Mark Colville’s Writings While in Jail from taking part in the Kings Bay Plowshares, Pt. 3

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Postcards to Bodhi, No. 3
July 23, 2018

A contribution to the Plowshares discussion at the National Catholic Worker gathering in Rochester, New York, July, 2018

Spoiler Alert: I think plowshares actions are a good idea!

It’s comforting to know that a discussion on direct disarmament is part of the agenda for the National Catholic Worker gathering in Rochester marking 85 years of the Catholic Worker movement, and a delightful affirmation to be invited to offer some encouraging words. Since having my toys taken away and being sent to my room some months ago, I’ve made a habit of praying with the Sunday gospel readings from the lectionary, and sometimes writing brief reflections on them.

As it happens, the passage before me this week, Mark 6:7-13, provides a perfect opportunity to consider plowshares as an outgrowth of the Catholic Worker movement. I understand that this is a matter of debate for some of us. I also recognize and bow to each of the many other spiritual and ethical paths that have led people to take up Isaiah’s hammer; in no way should their voices be diminished. With that said, this offering is articulated within the parameters of a Catholic Worker approach, which seems appropriate for the occasion.

“Jesus summoned the Twelve and began to send them out two by two and gave them authority over unclean spirits. He instructed them to take nothing for the journey but a walking stick – no food, no sack, no money in their belts. They were, however, to wear sandals but not a second tunic. He said to them, “Wherever you enter a house, stay there until you leave from there. Whatever place does not welcome you or listen to you, leave there and shake the dust off your feet in testimony against them.” So they went off and preached repentance. The Twelve drove out many demons, and they anointed with oil many who were sick and cured them.”

An instructively odd aspect of Mark’s account of the disciples’ first missionary journey is that Jesus sends them forth without a mission. There are some detailed instructions, but these don’t include a message to be brought, what its content might be, or even that they are supposed to preach at all. While they are given “authority over unclean spirits,” it’s not clear what, if anything, they are supposed to do with that authority. What they are told essentially is this: go somewhere, with somebody, stay in that place, and be poor.

If you’re like me, this is pretty much what you told your family you were doing when you quit your job and joined the Catholic Worker. And it didn’t go over well.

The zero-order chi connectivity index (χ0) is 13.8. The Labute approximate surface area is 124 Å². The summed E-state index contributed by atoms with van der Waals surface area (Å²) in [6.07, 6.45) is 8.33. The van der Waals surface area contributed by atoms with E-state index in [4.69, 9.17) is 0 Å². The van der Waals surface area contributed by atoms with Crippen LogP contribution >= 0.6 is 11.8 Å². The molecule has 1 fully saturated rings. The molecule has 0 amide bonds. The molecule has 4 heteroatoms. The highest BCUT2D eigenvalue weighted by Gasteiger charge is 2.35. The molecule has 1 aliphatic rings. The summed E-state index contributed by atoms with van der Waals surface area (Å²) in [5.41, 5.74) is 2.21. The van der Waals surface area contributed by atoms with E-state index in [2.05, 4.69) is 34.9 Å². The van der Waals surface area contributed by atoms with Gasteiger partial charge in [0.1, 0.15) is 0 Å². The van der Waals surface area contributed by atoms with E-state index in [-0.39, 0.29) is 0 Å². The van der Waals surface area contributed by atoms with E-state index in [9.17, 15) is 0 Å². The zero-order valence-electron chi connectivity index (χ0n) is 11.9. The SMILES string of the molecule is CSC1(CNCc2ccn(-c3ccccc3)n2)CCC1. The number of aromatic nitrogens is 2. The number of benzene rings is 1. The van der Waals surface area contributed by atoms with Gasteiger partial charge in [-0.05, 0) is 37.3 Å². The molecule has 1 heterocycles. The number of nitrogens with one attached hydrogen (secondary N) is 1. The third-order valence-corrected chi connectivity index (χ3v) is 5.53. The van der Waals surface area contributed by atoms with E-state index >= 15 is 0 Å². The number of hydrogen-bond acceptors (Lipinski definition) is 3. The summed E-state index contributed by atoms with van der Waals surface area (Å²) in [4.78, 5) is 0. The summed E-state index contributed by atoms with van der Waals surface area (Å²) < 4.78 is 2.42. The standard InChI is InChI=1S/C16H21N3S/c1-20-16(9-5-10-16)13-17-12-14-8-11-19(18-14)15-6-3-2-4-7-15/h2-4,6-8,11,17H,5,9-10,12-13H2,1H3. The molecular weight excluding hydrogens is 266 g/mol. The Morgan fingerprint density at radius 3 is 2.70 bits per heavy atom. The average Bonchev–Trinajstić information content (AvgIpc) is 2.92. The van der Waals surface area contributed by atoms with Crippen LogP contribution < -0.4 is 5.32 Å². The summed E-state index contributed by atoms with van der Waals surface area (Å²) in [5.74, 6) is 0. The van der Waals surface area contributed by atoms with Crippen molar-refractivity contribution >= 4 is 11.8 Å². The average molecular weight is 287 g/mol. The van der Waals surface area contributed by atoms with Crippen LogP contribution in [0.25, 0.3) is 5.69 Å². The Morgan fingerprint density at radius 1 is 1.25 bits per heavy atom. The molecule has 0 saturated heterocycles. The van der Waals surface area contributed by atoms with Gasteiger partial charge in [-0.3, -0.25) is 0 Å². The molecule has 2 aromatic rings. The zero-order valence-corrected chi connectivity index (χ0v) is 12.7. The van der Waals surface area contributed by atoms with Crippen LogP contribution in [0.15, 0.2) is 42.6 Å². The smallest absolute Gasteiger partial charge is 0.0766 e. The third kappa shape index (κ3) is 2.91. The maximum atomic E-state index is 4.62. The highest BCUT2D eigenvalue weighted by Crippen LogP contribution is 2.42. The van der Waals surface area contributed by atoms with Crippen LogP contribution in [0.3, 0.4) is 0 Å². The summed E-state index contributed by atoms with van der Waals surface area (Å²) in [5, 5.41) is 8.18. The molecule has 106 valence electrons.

But isn’t this exactly what the Catholic Worker gets right? Isn’t this where the power of our witness finds its source? In our own way, we recover what the churches seem to repeatedly lose throughout the centuries; namely, that the starting pint of evangelization is not preaching or teaching or baptizing or casting out demons. It is hospitality. In fact, I believe Jesus was so certain his disciples would forget this that when he sent them out he made sure that they wouldn’t be able to survive, much less take on any kind of mission, without having to depend on the hospitality of others.

Hospitality is an encounter with another in which there is no agenda but the other; it is how people find one another’s heart. In the Catholic Worker we have seen, and come to know, that when hospitality is practiced daily and mindfully among the poor, it can lead to the heart of a people’s struggle – and that is where Jesus is found. That is where the Gospel gets preached. That is where an evangelization rooted in solidarity can take hold in the world and transform it.That is where communities find the power to name and cast out the unclean spirits that torment us all.

In this way, plowshares has become for me an extension of the common table at Amistad. It is both an unmasking of the demon of militarism that every day lays waste to my neighborhood, and a participation in the prophetic insistence that the poor must not die without defense. It also addresses a personal desire, which only deepens as the years go by, to live in a way that turns solidarity from a noun to a verb. On that journey the cell block, too, becomes a place where bread is broken at a familiar table – a place where I find that I am no stranger.

For the purposes of your deliberations this weekend, it should be noted that at the table I’m currently sharing, the question of property damage as inherently violent has yet to be raised by anyone. However, there is an unshakeable consensus among the African American men that if any of them ever tried to do what we did at Kings Bay, they would be shot dead before they cut the fence.

They also seem positively giddy about the idea of white people figuring out how to use their privilege to subvert systems of state-sanctioned murder and racist oppression. Personally, I don’t take this as an invalidation of the discussion that has taken prominence in plowshares circles during recent months, but perhaps it is suggestive of a direction in which that discussion might fruitfully turn. With love and respect and longing for your company, I will leave that to you.

Consider a kiss to have been blown in your general direction…
Mark Colville

1 Comment

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One response to “Mark Colville’s Writings While in Jail from taking part in the Kings Bay Plowshares, Pt. 3

  1. William Ranstorm

    Eloquent

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